Tuesday September 17 2013
Screening for breast cancer is carried out using X-rays
“Women will be told more about the risk of breast screening”, says the Mail Online, adding that “millions of women invited for breast cancer screening will be warned about problems with the tests for the first time”.
The news follows the publication of an updated NHS information leaflet on breast cancer screening.
The revised leaflet, produced by the NHS Cancer Screening Programmes contains more detailed information on both the benefits and risks of screening. This has been done so that women can make an informed choice about whether to attend their screening appointment.
Although breast screening is thought to save about 1,300 lives from breast cancer per year in the UK, the leaflet now includes detailed information about the risks of screening. It points out that for every woman who has her life saved from breast cancer, about three women are diagnosed with a cancer that would never have become life threatening – which leads to unnecessary treatments, which often have a number of side effects.
How is breast cancer screening done?
All women aged 50 to 70 are invited for breast screening every three years. Screening is carried out by female staff, who take a type of X-ray test known as a mammogram to detect abnormalities in the breasts. The breasts are X-rayed one at a time by being placed on the X-ray machine and gently but firmly compressed with a clear plate. Two X-rays are taken of each breast at different angles.
Most women find the compression uncomfortable, and occasionally it may be painful. However, the compression is necessary to ensure the mammogram is clear. Any discomfort will be over quickly. The results of the mammogram will be sent to you and your GP.
Why has the NHS breast cancer screening leaflet been revised?
The development of new breast screening information followed a recommendation from Professor Sir Mike Richards, former National Clinical Director for Cancer, that materials should be updated. Recent research, such as a 2013 study published in the Journal of the Royal Society of Medicine, have highlighted the issue of overdiagnosis of breast cancer. Overdiagnosis is when people receive unnecessary cancer treatment for a cancer that would not otherwise have been diagnosed.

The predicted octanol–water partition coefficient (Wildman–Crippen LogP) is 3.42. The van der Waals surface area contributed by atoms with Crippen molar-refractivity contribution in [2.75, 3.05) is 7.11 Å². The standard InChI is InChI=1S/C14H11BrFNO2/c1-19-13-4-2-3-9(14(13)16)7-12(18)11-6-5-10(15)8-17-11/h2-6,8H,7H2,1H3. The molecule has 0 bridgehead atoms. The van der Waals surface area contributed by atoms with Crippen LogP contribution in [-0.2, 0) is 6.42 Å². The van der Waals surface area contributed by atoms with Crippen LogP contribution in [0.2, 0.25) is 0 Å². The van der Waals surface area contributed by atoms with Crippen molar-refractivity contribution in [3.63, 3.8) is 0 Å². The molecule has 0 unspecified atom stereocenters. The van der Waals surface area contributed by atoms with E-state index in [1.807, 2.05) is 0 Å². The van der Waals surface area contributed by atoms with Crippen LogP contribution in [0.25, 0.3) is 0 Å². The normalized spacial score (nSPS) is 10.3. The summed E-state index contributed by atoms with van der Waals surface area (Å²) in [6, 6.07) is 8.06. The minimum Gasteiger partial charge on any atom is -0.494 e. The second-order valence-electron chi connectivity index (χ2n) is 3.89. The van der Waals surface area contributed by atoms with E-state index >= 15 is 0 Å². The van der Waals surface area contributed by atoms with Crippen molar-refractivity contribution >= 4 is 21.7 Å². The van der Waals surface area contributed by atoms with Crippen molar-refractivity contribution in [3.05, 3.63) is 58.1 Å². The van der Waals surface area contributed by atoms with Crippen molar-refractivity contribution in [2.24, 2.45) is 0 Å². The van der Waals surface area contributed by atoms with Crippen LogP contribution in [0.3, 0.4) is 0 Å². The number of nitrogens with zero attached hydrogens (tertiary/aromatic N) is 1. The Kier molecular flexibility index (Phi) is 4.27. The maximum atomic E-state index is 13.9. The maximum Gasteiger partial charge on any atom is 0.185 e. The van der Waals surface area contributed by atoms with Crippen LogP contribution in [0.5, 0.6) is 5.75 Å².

There was a consensus of opinion that the previous screening leaflet did not make clear the fact that overdiagnosis occurs as a result of screening.
What evidence is the leaflet based on?
The leaflet is based on the findings of the Independent Breast Screening Review, led by Professor Sir Michael Marmot.
The Independent Breast Screening Review, carried out during 2012, looked at the best available evidence and expert opinion, into both the benefits and harms of breast screening. Its main finding was “that the UK breast screening programmes confer significant benefit and should continue”.
What information does the updated breast cancer screening leaflet provide?
The leaflet covers what breast cancer is and its symptoms, what happens during breast screening, breast screening results, information about the benefits and harms of breast screening, and gives contact details if women have questions about breast screening.
A larger portion of the updated leaflet now explains the possible benefits and risks of breast screening.
Although screening saves lives from breast cancer, it also identifies some breast cancers that would never cause harm. These breast cancers which would not cause women harm are indistinguishable from harmful breast cancers. This leads to women having treatments such as surgery, hormone therapy, radiotherapy and chemotherapy which they would not have needed. All of these treatments can have, sometimes significant, side effects.
The leaflet explains that for every one woman who has her live saved by screening another three women will have a diagnosis of cancer that would never have become life-threatening.
In addition, breast screening can have other risks: it can cause unnecessary worry and anxiety if women have a ‘false positive’ screening result – where the screening result is positive but further investigation finds no cancer. There is also a very small risk of the screening failing to detect any cancer and exposure to X-ray radiation causing cancer.
What has been the expert reaction to the revised breast screening leaflet?
Professor Sir Michael Marmot, chair of the independent breast screening review panel, and Professor in Epidemiology at University College was “pleased” with the new leaflet.
Professor Julietta Patnick, director of the NHS Cancer Screening Programmes, said: “We believe that the leaflet now available to women provides a balanced assessment of the benefits and risks of breast screening and will support them as they decide whether to attend their screening appointment.”
It is important to stress that the NHS breast cancer screening programme has saved thousands of lives. But screening is no magic bullet. It saves lives but also leads people to undergo unnecessary testing and diagnosis.
If you have been asked to attend a screening programme we recommend you read the leaflet carefully before making your mind up about attending.
Analysis by Bazian. Edited by NHS Choices. Follow Behind the Headlines on Twitter.